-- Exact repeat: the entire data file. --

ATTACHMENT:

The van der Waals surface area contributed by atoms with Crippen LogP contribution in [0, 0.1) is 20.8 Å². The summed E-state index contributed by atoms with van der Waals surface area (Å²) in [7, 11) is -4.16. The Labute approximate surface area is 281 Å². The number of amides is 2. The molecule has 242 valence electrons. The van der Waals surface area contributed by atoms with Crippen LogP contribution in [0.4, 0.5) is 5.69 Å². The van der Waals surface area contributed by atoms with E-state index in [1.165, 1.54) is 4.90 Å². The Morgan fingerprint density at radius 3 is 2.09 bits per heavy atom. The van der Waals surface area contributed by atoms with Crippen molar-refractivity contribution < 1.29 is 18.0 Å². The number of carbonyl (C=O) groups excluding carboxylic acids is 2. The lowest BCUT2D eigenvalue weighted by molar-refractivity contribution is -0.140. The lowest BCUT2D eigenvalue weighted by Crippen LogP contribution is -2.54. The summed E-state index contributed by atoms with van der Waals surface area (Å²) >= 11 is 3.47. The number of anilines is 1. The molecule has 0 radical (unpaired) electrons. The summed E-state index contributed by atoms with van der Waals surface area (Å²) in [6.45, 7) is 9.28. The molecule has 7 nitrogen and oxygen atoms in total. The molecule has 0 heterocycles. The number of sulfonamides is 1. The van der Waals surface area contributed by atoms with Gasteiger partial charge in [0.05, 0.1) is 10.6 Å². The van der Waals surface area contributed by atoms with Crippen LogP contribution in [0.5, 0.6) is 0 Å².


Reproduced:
The van der Waals surface area contributed by atoms with Crippen LogP contribution in [0, 0.1) is 20.8 Å². The summed E-state index contributed by atoms with van der Waals surface area (Å²) in [7, 11) is -4.16. The Labute approximate surface area is 281 Å². The number of amides is 2. The molecule has 242 valence electrons. The van der Waals surface area contributed by atoms with Crippen LogP contribution in [0.4, 0.5) is 5.69 Å². The van der Waals surface area contributed by atoms with E-state index in [1.165, 1.54) is 4.90 Å². The Morgan fingerprint density at radius 3 is 2.09 bits per heavy atom. The van der Waals surface area contributed by atoms with Crippen molar-refractivity contribution < 1.29 is 18.0 Å². The number of carbonyl (C=O) groups excluding carboxylic acids is 2. The lowest BCUT2D eigenvalue weighted by molar-refractivity contribution is -0.140. The lowest BCUT2D eigenvalue weighted by Crippen LogP contribution is -2.54. The summed E-state index contributed by atoms with van der Waals surface area (Å²) >= 11 is 3.47. The number of anilines is 1. The molecule has 0 radical (unpaired) electrons. The summed E-state index contributed by atoms with van der Waals surface area (Å²) in [6.45, 7) is 9.28. The molecule has 7 nitrogen and oxygen atoms in total. The molecule has 0 heterocycles. The number of sulfonamides is 1. The van der Waals surface area contributed by atoms with Gasteiger partial charge in [0.05, 0.1) is 10.6 Å². The van der Waals surface area contributed by atoms with Crippen LogP contribution in [0.5, 0.6) is 0 Å².